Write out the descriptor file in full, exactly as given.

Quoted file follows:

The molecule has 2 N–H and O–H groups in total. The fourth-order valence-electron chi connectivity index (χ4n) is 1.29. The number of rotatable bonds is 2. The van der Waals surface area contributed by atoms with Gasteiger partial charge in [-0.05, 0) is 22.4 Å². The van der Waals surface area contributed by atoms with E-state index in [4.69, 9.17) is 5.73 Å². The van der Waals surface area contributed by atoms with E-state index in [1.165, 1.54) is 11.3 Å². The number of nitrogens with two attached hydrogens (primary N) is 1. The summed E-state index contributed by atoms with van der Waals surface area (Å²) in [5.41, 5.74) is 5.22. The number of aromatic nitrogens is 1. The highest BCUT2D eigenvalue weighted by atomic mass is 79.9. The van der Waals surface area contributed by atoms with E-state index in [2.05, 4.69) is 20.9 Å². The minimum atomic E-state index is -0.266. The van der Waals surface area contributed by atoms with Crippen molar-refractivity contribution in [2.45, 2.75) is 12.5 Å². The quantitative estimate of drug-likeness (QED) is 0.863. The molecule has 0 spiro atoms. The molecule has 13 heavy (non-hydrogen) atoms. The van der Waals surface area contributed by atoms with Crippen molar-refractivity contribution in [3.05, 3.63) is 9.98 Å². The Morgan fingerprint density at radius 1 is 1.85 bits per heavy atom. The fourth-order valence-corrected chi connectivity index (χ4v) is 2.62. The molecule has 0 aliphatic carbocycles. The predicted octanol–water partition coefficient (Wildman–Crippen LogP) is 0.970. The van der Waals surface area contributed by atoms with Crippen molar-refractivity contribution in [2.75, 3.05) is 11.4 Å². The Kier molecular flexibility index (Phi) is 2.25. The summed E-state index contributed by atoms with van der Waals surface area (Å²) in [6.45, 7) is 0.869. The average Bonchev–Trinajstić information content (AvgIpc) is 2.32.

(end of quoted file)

The molecule has 2 N–H and O–H groups in total. The fourth-order valence-electron chi connectivity index (χ4n) is 1.29. The number of rotatable bonds is 2. The van der Waals surface area contributed by atoms with Gasteiger partial charge in [-0.05, 0) is 22.4 Å². The van der Waals surface area contributed by atoms with E-state index in [4.69, 9.17) is 5.73 Å². The van der Waals surface area contributed by atoms with E-state index in [1.165, 1.54) is 11.3 Å². The number of nitrogens with two attached hydrogens (primary N) is 1. The summed E-state index contributed by atoms with van der Waals surface area (Å²) in [5.41, 5.74) is 5.22. The number of aromatic nitrogens is 1. The highest BCUT2D eigenvalue weighted by atomic mass is 79.9. The van der Waals surface area contributed by atoms with E-state index in [2.05, 4.69) is 20.9 Å². The minimum atomic E-state index is -0.266. The van der Waals surface area contributed by atoms with Crippen molar-refractivity contribution in [2.45, 2.75) is 12.5 Å². The quantitative estimate of drug-likeness (QED) is 0.863. The molecule has 0 spiro atoms. The molecule has 13 heavy (non-hydrogen) atoms. The van der Waals surface area contributed by atoms with Crippen molar-refractivity contribution in [3.05, 3.63) is 9.98 Å². The Morgan fingerprint density at radius 1 is 1.85 bits per heavy atom. The fourth-order valence-corrected chi connectivity index (χ4v) is 2.62. The molecule has 0 aliphatic carbocycles. The predicted octanol–water partition coefficient (Wildman–Crippen LogP) is 0.970. The van der Waals surface area contributed by atoms with Crippen molar-refractivity contribution in [2.75, 3.05) is 11.4 Å². The Kier molecular flexibility index (Phi) is 2.25. The summed E-state index contributed by atoms with van der Waals surface area (Å²) in [6.45, 7) is 0.869. The average Bonchev–Trinajstić information content (AvgIpc) is 2.32.